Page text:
Appeal from the Circuit Court of Cook County. No. 92 L 09123. Honorable Barbara Disko, Judge Presiding.
Released for Publication September 11, 1997.
Presiding Justice Greiman delivered the opinion of the court. Theis and Zwick, JJ., concur.
The opinion of the court was delivered by: Greiman
PRESIDING JUSTICE GREIMAN delivered the opinion of the court:
Plaintiff Daniel Casey attempted to commit suicide by jumping in front of a Chicago Transit Authority train. Prior to his suicide attempt, plaintiff was a patient at defendant Forest Health System, Inc., a hospital that renders psychiatric and psychological services, and was treated by Dr. Ralph Menezes, the medical director of defendant, and Kathy Pasic, a psychologist. For injuries sustained in his suicide attempt, plaintiff filed a negligence action against defendant Forest Health System, Dr. Menezes and Pasic. Subsequently, the trial court granted summary judgment in favor of defendant.
On appeal, the sole issue presented by plaintiff is whether a genuine issue of fact existed to preclude summary judgment for defendant. The alleged genuine issue of fact on which plaintiff relies is whether liability could be imposed on defendant under the theories of respondeat superior or agency, either actual or apparent, arising from Dr. Menezes' relationship to defendant.
Although there may be an issue of fact as to the issue of apparent agency, we affirm the entry of summary judgment in favor of defendant because, under the Illinois Supreme Court's holding in Gilbert v. Sycamore Municipal Hospital, 156 Ill. 2d 511, 528, 190 Ill. Dec. 758, 622 N.E.2d 788 (1993), any possible liability on the part of defendant was extinguished when plaintiff entered into a settlement agreement with Dr. Menezes.
From December 17, 1990, through January 15, 1991, plaintiff was treated as a patient in defendant Forest Health System. On March 6, 1991, plaintiff sustained personal injuries in a suicide attempt.
On July 23, 1992, plaintiff filed a three-count complaint against defendant, Dr. Menezes and Kathy Pasic. Count I was directed against defendant as an alleged principal through the negligence of Dr. Menezes as an employee or agent of defendant. Count II was directed against defendant as an alleged principal through the negligence of Pasic as an employee or agent of defendant. Count III, the only count directed solely against defendant, alleged that defendant knew plaintiff's insurance proceeds would cover 100% of in-hospital charges for only 30 days and that defendant was negligent in its discharge of plaintiff once the insurance proceeds had been exhausted. In its responses to plaintiff's complaint, defendant denied that Dr. Menezes and Pasic were agents of the hospital.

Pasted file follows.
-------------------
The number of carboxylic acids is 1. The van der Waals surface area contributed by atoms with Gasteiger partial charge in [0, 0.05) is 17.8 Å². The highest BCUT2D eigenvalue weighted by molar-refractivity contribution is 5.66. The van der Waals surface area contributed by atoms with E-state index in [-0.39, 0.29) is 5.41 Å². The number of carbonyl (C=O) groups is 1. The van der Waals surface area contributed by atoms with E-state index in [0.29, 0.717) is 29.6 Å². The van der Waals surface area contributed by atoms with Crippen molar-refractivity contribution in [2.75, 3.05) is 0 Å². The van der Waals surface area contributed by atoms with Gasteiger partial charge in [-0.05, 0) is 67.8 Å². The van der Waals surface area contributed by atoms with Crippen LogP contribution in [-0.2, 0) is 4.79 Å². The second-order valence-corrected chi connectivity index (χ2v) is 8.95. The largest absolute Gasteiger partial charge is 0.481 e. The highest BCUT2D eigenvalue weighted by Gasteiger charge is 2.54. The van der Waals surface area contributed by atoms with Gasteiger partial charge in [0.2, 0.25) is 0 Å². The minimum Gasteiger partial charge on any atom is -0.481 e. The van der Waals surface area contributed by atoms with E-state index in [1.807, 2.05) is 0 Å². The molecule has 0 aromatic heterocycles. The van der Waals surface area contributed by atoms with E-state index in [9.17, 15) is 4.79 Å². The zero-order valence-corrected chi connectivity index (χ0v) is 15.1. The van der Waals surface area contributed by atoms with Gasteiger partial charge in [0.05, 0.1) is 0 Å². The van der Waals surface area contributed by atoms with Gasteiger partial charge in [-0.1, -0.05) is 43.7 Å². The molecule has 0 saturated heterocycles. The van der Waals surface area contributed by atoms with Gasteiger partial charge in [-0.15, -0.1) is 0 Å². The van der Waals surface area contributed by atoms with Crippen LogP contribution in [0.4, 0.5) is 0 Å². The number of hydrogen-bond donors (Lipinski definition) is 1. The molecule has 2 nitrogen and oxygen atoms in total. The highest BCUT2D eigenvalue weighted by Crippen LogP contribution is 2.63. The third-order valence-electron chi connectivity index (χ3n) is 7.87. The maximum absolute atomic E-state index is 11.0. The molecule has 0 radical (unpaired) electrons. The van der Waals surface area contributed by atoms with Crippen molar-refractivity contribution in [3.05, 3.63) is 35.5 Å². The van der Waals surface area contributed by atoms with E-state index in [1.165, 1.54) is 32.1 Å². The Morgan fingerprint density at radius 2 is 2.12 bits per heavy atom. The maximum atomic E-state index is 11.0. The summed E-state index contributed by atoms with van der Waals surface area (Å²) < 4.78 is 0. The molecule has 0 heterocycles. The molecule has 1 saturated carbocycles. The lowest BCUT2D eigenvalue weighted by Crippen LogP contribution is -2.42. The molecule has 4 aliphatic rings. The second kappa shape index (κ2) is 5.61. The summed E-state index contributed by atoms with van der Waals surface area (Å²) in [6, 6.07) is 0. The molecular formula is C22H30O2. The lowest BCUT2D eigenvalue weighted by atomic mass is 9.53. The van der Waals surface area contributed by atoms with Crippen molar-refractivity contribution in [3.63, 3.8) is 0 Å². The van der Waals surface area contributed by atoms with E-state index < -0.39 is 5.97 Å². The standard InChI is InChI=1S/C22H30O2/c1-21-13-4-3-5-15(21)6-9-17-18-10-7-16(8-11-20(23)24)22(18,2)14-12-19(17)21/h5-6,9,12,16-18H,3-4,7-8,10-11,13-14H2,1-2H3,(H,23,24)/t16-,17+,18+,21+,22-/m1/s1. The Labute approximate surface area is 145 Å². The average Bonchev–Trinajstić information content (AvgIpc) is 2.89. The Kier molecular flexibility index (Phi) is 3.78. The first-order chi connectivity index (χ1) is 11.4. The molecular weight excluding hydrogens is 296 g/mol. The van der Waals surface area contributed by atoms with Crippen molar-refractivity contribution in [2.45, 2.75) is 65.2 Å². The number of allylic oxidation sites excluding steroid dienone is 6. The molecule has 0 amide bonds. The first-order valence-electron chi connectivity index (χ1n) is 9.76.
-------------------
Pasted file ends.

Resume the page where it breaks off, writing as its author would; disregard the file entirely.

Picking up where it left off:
On January 10, 1996, the trial court granted summary judgment in favor of defendant. On August 21, 1996, the trial court approved a settlement between plaintiff and Dr. Menezes. On September 12, 1996, after a trial, the jury entered a verdict in favor of Pasic, specifically finding her not guilty of negligence.
In his appeal, plaintiff argues that Dr. Menezes failed to implement adequate discharge care for plaintiff and the inadequate discharge care was the proximate cause of plaintiff's injuries. To reach defendant, plaintiff contends that Dr. Menezes was the actual or apparent agent of defendant. Accordingly, plaintiff asserts that summary judgment in favor of defendant was not proper.
In reviewing a summary judgment order on appeal, this court applies a de novo standard of review (Outboard Marine Corp. v. Liberty Mutual Insurance Co., 154 Ill. 2d 90, 102, 180 Ill. Dec. 691, 607 N.E.2d 1204 (1992)) and considers the record as it existed when the trial court issued its order ( Masciola v. Chicago Metropolitan Ski Council, 257 Ill. App. 3d 313, 316, 195 Ill. Dec. 603, 628 N.E.2d 1067 (1993)).
We agree with plaintiff that the record, as it existed at the time the summary judgment order was entered, might well have been sufficient to withstand summary judgment under the theory of apparent agency. In addition, contrary to defendant's argument, the issue of apparent agency can be considered even if plaintiff simply pled in his complaint that Dr. Menezes was an agent or employee of defendant and did not specifically plead that Dr. Menezes was an apparent agent of defendant. Gilbert, 156 Ill. 2d at 527.
In the present case, however, even assuming that Dr. Menezes could be an agent of defendant, as plaintiff adamantly argues, the settlement agreement between plaintiff and Dr. Menezes extinguished any possible liability of defendant. In Gilbert, the Illinois Supreme Court clearly held that "'any settlement between the agent and the plaintiff must also extinguish the principal's vicarious liability.'" Gilbert, 156 Ill. 2d at 528, quoting American National Bank & Trust Co. v. Columbus-Cuneo-Cabrini Medical Center, 154 Ill. 2d 347, 355, 181 Ill. Dec. 917, 609 N.E.2d 285 (1992). The supreme court further concluded that the settlement rule "shall apply prospectively from the date of the filing of this opinion." Gilbert, 156 Ill. 2d at 529. The supreme court filed the Gilbert decision in October 1993 and the trial court approved the settlement in the present case in August 1996, i.e., nearly three years after the Gilbert opinion was issued. Therefore, even if this court ruled in favor of plaintiff by finding that Dr. Menezes was or could be an agent of defendant for the purpose of withstanding a summary ...